This story is simple. It's about me, being an idiot.
I did the following:
1) Bought a new car. First time ever. Still not sure it was a good idea, but we did it. Gets 50 mpg, because it's a diesel, which is interesting because
2) I filled it with regular gas, and that's interesting, becuase
3) That kinda destroys all the fuel lines and stuff, and that means
4) That'll be $7,000, which I don't have, so
5) I rode my bike, carrying extra stuff to work while going uphill and
6) Managed to injure my back, rendering me bedridden for several days, and in excruciating pain, and
7) I'm an idiot.
And so we come full circle.
I felt dumb. And guilty. And stupid. And like a failure. And some other stuff.
As I rode my bike in difficult weather, I thought, "I deserve this." As I lay on the couch, in pain from my bike injury, I thought, "This is what I get for what I did. I'm paying the price for my screwing this up." I was doing penance, and I deserved it.
...and then Volkswagen called, with the total cost, including towing, tax, everything: $0.
Nothing. The service guy said the parent company was paying for it. It wasn't a warranty thing. We couldn't make them do it. They just did it, in hopes of winning long-term customers, I guess.
I was happy about this, but here's where it gets weird: Something in me wasn't elated. There was a part of me - there's STILL a part of me - that wanted me to pay a price for it. Yes, on one level, this makes no sense. Maybe you've never felt that way. Simultaneously thankful, and... strangely helpless.
I blew it, my wife knew it, and she didn't begrudge it. I blew it, and the repair guys didn't make me feel stupid. I blew it, and did something harmful, and didn't pay a dime. What I got, for my idiocy, was free towing and fixing. And I got a free detailing of the car, and they changed the oil, too. That's what I got.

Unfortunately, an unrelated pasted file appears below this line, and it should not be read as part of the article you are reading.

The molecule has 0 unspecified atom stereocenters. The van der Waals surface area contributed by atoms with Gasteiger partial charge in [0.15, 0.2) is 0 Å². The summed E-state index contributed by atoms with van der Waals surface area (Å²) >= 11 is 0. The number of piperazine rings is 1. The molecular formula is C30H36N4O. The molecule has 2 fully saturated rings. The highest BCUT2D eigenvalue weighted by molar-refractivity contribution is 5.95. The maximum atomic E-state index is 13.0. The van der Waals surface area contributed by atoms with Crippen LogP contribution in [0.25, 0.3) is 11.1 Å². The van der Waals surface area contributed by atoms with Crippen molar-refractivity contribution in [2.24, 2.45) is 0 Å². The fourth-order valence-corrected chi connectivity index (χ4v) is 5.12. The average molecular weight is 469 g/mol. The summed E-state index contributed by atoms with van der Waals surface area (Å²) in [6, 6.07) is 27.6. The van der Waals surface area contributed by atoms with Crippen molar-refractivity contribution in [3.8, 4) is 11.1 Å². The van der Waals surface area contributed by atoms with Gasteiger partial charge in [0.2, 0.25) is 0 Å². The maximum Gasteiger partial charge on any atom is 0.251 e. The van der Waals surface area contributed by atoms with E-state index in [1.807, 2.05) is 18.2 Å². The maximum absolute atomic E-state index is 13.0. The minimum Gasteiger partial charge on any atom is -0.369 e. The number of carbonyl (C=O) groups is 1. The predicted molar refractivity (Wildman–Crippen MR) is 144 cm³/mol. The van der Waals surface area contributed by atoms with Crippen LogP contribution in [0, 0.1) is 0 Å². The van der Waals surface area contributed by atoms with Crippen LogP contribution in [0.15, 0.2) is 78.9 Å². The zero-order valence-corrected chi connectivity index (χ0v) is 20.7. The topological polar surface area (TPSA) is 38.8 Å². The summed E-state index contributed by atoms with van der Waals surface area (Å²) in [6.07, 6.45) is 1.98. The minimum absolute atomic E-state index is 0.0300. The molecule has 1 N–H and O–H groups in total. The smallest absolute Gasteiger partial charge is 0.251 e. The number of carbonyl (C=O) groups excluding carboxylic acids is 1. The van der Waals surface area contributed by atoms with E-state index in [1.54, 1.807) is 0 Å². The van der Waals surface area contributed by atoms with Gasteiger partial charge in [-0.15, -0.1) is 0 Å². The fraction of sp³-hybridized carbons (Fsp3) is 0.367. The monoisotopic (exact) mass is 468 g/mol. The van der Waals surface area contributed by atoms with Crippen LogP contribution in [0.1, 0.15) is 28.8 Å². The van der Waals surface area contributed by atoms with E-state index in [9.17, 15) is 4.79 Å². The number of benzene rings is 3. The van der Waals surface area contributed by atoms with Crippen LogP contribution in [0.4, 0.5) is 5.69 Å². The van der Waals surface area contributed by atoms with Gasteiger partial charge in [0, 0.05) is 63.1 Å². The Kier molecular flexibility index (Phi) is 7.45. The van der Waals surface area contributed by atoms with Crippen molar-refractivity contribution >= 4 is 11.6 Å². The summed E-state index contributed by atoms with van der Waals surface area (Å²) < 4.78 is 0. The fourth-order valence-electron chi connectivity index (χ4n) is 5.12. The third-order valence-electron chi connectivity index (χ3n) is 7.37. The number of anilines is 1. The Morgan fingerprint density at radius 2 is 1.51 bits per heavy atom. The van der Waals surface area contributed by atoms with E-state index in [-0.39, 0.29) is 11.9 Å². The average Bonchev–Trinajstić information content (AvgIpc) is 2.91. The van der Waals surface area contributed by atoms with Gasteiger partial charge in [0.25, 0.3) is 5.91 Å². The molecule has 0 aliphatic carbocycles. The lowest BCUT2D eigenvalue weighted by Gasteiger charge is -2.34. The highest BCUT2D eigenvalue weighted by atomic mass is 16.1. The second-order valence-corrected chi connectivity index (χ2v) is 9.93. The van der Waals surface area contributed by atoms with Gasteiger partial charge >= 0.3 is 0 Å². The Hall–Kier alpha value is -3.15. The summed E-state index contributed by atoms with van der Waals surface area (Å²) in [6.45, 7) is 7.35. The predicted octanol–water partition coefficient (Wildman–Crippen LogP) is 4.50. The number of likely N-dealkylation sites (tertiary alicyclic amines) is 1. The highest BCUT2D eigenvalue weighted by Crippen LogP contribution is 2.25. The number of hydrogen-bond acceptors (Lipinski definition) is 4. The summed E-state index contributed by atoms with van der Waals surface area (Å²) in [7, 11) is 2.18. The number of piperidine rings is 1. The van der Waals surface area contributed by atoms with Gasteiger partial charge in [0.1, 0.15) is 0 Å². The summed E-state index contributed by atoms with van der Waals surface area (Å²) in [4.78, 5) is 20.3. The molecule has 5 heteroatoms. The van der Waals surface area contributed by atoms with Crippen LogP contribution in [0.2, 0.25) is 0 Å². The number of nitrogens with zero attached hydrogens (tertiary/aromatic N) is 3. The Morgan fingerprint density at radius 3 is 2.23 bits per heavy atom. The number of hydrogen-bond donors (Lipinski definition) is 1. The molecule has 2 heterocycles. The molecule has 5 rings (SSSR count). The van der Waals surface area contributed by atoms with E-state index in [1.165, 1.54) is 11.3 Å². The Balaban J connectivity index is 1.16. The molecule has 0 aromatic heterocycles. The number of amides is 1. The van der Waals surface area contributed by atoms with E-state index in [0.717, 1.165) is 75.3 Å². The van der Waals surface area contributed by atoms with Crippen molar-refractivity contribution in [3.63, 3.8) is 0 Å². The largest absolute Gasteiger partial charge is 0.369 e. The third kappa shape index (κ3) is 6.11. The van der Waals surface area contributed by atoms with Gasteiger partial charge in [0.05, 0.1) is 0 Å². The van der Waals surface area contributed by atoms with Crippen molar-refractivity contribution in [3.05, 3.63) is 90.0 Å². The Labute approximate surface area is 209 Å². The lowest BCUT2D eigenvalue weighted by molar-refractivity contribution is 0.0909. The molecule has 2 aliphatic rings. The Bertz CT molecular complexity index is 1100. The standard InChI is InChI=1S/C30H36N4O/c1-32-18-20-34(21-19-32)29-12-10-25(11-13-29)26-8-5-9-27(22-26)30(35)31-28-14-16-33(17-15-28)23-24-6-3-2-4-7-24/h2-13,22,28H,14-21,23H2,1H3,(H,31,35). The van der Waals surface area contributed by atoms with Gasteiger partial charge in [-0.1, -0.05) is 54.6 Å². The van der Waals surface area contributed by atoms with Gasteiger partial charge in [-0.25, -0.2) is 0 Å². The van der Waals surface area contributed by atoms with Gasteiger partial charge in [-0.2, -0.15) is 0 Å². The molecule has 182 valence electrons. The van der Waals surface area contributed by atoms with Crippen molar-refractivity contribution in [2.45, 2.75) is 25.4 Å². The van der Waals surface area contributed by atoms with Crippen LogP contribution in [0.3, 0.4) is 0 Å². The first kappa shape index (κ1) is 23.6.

I had to figure out why this didn't sit entirely well with me: It turns out, I hadn't been "paying the price" at all. I had no control over this. I'm not being held responsible. Even feeling guilty didn't help. There's nothing about me in this, at all.
And that's the problem. It's not about me, not about Brant Hansen.
In sports, there's the guy on deck in the bottom of the 9th. He's struck out four times, already, but he has - as they say, all the time, in sports - "a chance to redeem himself," if he gets to the plate. He can still be the hero, and win the game for his team.
A chance to "redeem himself."
But I'm the guy who struck out four times, waits on deck for his chance... and doesn't get to the plate. The guy in front of me hits the game-winning homer. We win! We're the champions! He did it, not me. I didn't redeem myself. Now, I'm sitting in the locker room, and I should be celebrating with everyone else.
Truth is, we find this very, very hard to accept, but we can't redeem ourselves. Oh, we like to think we can, deep down, so it's still about us. Carrying around guilt? Still about us. Feeling stupid? Still about us. Feeling like a failure? Still about us. Turning our guilt into seemingly productive energy, seemingly "right" things to do? Still about us. Seems so... so... so "righteous", and yet, when we can't take our eyes off ourselves to celebrate the win, it's just plain about us. That's pride.
And pride always hurts, but it's positively deadly when masked by our attempts to pay our own way with our religious activity.
The game is over. We're in the religious locker room, still trying to redeem ourselves.
And God is popping the cork.